Table 1: Number and Proportion of SMEs in 2008

 

Size

 

Number

 

Ratio to Total Enterprises

Ratio to Total SMEs

SE

2,815,560

99.3

99.6

ME

12,073

0.4

0.4

LE

4,586

0.2

 

N/A

4,158

0.1

 

SMEs

2,827,633

99.7

 

Total

2,836,377

100.0

 

Source: Adapted from The Office of Small and Medium Enterprises Promotion (OSMEP, 2008). 

 

Total number of all enterprises in Thailand was 2,836,377 in 2008 with 2,827,633 small and medium enterprises (SMEs) or a combination of 2,815,560 small enterprises (SE) and 12,073 medium enterprises (ME). As for large enterprises, the number was 4,586. In terms of proportion, SMEs accounted for 99.8% of the overall and 99.6% of the total SMEs while 0.4% of the total SMEs were the ME (OSMEP, 2008).However, SMEs growth rate is still at a low level. There are external and internal factors impeding the growth of SMEs in Thailand. In terms of internal factors, there are also important constrains impeding their growth such as poor management competences, lack of skilled labor, little efforts on Research and  Development ( R&D), lack of new technology and low awareness concerning Corporate Social Responsibility (CSR)  are identified as some of the most important obstacles.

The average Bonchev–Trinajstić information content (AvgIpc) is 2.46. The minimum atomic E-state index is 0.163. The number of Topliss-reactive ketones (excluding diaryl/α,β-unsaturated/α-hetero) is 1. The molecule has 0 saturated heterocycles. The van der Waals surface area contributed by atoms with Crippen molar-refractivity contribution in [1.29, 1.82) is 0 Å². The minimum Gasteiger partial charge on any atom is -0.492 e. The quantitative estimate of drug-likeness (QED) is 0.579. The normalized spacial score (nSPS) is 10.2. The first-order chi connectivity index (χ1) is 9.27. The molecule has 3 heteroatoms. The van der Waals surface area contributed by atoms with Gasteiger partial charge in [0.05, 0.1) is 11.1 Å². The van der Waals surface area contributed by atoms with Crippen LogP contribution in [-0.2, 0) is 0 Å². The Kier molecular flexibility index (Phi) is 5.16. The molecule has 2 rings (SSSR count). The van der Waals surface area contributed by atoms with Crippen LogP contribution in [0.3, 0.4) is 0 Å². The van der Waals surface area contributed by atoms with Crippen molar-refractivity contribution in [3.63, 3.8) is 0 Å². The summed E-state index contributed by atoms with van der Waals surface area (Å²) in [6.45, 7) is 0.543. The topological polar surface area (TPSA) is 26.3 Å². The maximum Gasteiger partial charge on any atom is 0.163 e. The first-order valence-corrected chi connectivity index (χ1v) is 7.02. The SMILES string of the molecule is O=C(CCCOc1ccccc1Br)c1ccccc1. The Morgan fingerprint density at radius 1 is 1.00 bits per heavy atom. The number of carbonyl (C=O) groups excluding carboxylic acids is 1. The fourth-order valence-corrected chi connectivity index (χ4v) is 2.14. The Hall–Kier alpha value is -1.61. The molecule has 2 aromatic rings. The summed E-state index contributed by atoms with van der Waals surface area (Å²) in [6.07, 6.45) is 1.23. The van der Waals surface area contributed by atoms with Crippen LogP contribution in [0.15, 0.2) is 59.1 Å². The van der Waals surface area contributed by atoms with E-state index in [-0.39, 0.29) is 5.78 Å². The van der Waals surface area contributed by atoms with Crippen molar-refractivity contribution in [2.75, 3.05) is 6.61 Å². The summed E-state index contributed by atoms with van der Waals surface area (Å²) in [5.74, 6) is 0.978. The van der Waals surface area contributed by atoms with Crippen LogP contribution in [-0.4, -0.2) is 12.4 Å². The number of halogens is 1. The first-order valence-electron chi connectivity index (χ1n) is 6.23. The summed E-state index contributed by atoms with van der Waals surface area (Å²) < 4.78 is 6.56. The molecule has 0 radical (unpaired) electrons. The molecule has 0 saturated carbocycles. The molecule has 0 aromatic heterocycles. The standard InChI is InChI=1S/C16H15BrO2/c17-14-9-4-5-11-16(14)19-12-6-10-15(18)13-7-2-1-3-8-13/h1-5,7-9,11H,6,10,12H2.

Human resource is a key success factor: Everyone has been important since people first formed organizations to achieve tasks too big to be performed by individuals working alone and everyone will continue to be a challenge as long as people work together. The form each takes is always developing to appropriate changing circumstances, but every once in a while, major shifts occur which significantly change what is required in each of the key areas. According to Industry Thailand, planning for and providing training within SMEs is a complicated business, made complex by such factors as recruitment levels; lack of in-house capabilities to plan and carry-out official training; lack of time to carry out proper training; limited knowledge about external training opportunities; partially related to small numbers of trainees; spreading of SME's, in particular those in rural areas; requiring self-motivated learners. The new aim of job design and work organization is to enable employees to exercise more discretion and decision making, leading to greater flexibility and more rapid response to the changing requirements of the marketplace (Malcolm Baldrige National Quality Award Criteria, 1995).Pfeffer (1998) identified seven basic people management practices that contribute to firms’ competitive advantage: employment security, selective hiring, self-managed teams and decentralization, extensive training, reduction of status difference, sharing information, and high and contingent compensation. Small and medium-sized companies as convincing as the arguments for high performance may seem, companies are slow to adopt them, especially small companies. Typically, they do not have the knowledge, tools or resources for implementing these systems. Plus, their priorities are understandably focused on meeting payroll, no longer term issues such as worker training. Organizations experience a harmonizing need for control and innovation, thus, the performance requirements in today’s workplace can often be separated into two categories. One category is concerned about maintaining the existing system. The second has to do with improving the system.